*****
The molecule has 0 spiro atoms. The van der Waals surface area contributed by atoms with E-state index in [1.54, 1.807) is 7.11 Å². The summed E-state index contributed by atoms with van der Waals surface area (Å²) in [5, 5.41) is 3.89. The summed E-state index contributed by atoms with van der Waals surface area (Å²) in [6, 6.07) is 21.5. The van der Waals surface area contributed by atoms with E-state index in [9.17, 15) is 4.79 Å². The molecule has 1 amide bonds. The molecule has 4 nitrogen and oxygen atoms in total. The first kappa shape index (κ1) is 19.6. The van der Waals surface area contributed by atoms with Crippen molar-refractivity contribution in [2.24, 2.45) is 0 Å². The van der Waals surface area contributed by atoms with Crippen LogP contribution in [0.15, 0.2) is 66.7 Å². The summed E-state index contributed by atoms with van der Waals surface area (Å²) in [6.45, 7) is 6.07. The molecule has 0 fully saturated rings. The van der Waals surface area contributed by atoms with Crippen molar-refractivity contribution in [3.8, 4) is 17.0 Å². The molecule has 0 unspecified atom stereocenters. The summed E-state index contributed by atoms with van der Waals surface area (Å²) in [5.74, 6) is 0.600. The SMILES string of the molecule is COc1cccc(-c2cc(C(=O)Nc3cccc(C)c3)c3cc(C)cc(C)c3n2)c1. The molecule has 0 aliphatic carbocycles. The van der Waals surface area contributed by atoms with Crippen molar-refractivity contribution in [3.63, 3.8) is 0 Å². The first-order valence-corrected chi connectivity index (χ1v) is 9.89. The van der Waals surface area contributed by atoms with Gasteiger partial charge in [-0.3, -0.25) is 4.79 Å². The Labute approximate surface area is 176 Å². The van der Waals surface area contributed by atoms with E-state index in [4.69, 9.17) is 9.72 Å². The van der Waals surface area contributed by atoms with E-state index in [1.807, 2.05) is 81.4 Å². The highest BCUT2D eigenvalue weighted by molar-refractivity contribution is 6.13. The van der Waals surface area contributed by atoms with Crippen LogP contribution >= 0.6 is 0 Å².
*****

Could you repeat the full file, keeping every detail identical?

The molecule has 0 spiro atoms. The van der Waals surface area contributed by atoms with E-state index in [1.54, 1.807) is 7.11 Å². The summed E-state index contributed by atoms with van der Waals surface area (Å²) in [5, 5.41) is 3.89. The summed E-state index contributed by atoms with van der Waals surface area (Å²) in [6, 6.07) is 21.5. The van der Waals surface area contributed by atoms with E-state index in [9.17, 15) is 4.79 Å². The molecule has 1 amide bonds. The molecule has 4 nitrogen and oxygen atoms in total. The first kappa shape index (κ1) is 19.6. The van der Waals surface area contributed by atoms with Crippen molar-refractivity contribution in [2.24, 2.45) is 0 Å². The van der Waals surface area contributed by atoms with Crippen LogP contribution in [0.15, 0.2) is 66.7 Å². The summed E-state index contributed by atoms with van der Waals surface area (Å²) in [6.45, 7) is 6.07. The molecule has 0 fully saturated rings. The van der Waals surface area contributed by atoms with Crippen molar-refractivity contribution in [3.8, 4) is 17.0 Å². The molecule has 0 unspecified atom stereocenters. The summed E-state index contributed by atoms with van der Waals surface area (Å²) in [5.74, 6) is 0.600. The SMILES string of the molecule is COc1cccc(-c2cc(C(=O)Nc3cccc(C)c3)c3cc(C)cc(C)c3n2)c1. The molecule has 0 aliphatic carbocycles. The van der Waals surface area contributed by atoms with Crippen molar-refractivity contribution in [3.63, 3.8) is 0 Å². The first-order valence-corrected chi connectivity index (χ1v) is 9.89. The van der Waals surface area contributed by atoms with Gasteiger partial charge in [-0.3, -0.25) is 4.79 Å². The Labute approximate surface area is 176 Å². The van der Waals surface area contributed by atoms with E-state index in [4.69, 9.17) is 9.72 Å². The van der Waals surface area contributed by atoms with E-state index in [1.807, 2.05) is 81.4 Å². The highest BCUT2D eigenvalue weighted by molar-refractivity contribution is 6.13. The van der Waals surface area contributed by atoms with Crippen LogP contribution >= 0.6 is 0 Å².